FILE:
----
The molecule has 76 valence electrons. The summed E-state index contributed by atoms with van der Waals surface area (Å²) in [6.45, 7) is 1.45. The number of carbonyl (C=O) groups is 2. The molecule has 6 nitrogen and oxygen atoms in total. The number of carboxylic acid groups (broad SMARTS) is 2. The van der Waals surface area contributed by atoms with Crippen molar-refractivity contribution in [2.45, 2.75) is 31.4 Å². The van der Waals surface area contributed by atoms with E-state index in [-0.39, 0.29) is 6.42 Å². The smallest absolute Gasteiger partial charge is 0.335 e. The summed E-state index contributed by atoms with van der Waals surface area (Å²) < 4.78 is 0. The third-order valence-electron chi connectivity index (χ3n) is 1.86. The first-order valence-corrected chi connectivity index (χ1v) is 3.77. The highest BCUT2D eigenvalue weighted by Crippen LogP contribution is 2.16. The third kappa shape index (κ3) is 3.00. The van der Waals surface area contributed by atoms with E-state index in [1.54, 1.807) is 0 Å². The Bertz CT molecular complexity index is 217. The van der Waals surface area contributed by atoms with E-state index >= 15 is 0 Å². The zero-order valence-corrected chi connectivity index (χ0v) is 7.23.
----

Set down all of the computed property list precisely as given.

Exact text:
The molecule has 76 valence electrons. The summed E-state index contributed by atoms with van der Waals surface area (Å²) in [6.45, 7) is 1.45. The number of carbonyl (C=O) groups is 2. The molecule has 6 nitrogen and oxygen atoms in total. The number of carboxylic acid groups (broad SMARTS) is 2. The van der Waals surface area contributed by atoms with Crippen molar-refractivity contribution in [2.45, 2.75) is 31.4 Å². The van der Waals surface area contributed by atoms with E-state index in [-0.39, 0.29) is 6.42 Å². The smallest absolute Gasteiger partial charge is 0.335 e. The summed E-state index contributed by atoms with van der Waals surface area (Å²) < 4.78 is 0. The third-order valence-electron chi connectivity index (χ3n) is 1.86. The first-order valence-corrected chi connectivity index (χ1v) is 3.77. The highest BCUT2D eigenvalue weighted by Crippen LogP contribution is 2.16. The third kappa shape index (κ3) is 3.00. The van der Waals surface area contributed by atoms with E-state index in [1.54, 1.807) is 0 Å². The Bertz CT molecular complexity index is 217. The van der Waals surface area contributed by atoms with E-state index >= 15 is 0 Å². The zero-order valence-corrected chi connectivity index (χ0v) is 7.23.